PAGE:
While most young journeymen put pressure on themselves to advance within a utility, he said it can be challenging for them to run crews because of their lack of historical work experience. Over the next five years, Rempel predicts it will be challenging as far as resources. After that point, he envisions Alberta will have a highly skilled workforce and all Canadian utilities will benefit from it.

“There will be some hurdles along the way, but linemen are up to the task to build and keep the lights on,” Rempel said.

Other utilities also are taking a proactive approach to training future leaders. For example, most of them have an informal mentoring program. At Oncor, the journeymen are responsible for the apprentices, and the crew supervisors are trained on how to transfer their knowledge to incoming workers.

Black Hills Energy assigns one apprentice for every three journeymen on a crew. The utility then moves these apprentices around from one crew to the next so they can benefit from the experience of different foremen and journeymen on the job.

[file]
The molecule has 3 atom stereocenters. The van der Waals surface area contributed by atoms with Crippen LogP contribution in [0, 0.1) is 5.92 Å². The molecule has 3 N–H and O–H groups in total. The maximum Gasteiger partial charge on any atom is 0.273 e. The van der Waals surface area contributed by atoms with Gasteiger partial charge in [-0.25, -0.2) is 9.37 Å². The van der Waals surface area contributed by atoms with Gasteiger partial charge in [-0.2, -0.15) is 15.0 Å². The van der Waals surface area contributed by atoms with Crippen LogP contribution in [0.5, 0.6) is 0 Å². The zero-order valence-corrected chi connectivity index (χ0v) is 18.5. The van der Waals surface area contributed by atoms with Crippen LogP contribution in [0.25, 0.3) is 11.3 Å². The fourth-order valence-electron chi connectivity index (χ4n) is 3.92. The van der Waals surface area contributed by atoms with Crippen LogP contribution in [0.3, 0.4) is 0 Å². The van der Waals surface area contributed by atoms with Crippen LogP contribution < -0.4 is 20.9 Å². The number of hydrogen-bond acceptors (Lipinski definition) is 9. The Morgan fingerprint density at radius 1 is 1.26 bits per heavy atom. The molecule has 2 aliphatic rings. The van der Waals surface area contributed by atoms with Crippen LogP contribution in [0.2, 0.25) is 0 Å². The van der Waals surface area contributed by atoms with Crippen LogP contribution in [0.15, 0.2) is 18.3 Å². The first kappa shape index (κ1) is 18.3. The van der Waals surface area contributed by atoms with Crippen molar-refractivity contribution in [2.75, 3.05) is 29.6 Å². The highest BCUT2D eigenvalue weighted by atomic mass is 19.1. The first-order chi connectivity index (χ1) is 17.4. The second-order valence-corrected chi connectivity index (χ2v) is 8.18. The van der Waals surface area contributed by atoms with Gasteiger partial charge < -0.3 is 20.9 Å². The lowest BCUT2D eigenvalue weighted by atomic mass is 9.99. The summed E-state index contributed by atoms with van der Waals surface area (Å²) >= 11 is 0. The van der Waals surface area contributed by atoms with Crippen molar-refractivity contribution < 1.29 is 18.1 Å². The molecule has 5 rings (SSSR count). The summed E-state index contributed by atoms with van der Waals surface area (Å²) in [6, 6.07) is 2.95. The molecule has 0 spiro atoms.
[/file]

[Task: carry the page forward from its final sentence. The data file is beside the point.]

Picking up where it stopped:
At the Bonneville Power Administration (BPA), a technical training center coordinates and provides technical training to employees, and the veterans often serve as subject-matter experts. Craig Froh, a transmission line specialist for BPA, said utilities can bridge the generation gap between workers by training older employees alongside younger ones in the latest technologies available.

To ensure apprentices are ready to become managers when their time comes, utilities are creating formal leadership training programs. For example, Xcel Energy created a Path to Leadership program. About 100 employees currently participate in this program, which pairs management candidates with utility leaders. By participating in this program, linemen learn how to successfully move into leadership roles and manage a team. As a result, some field employees have the opportunity to move up through the ranks. Case in point: the former CEO started out at Xcel Energy as a meter reader.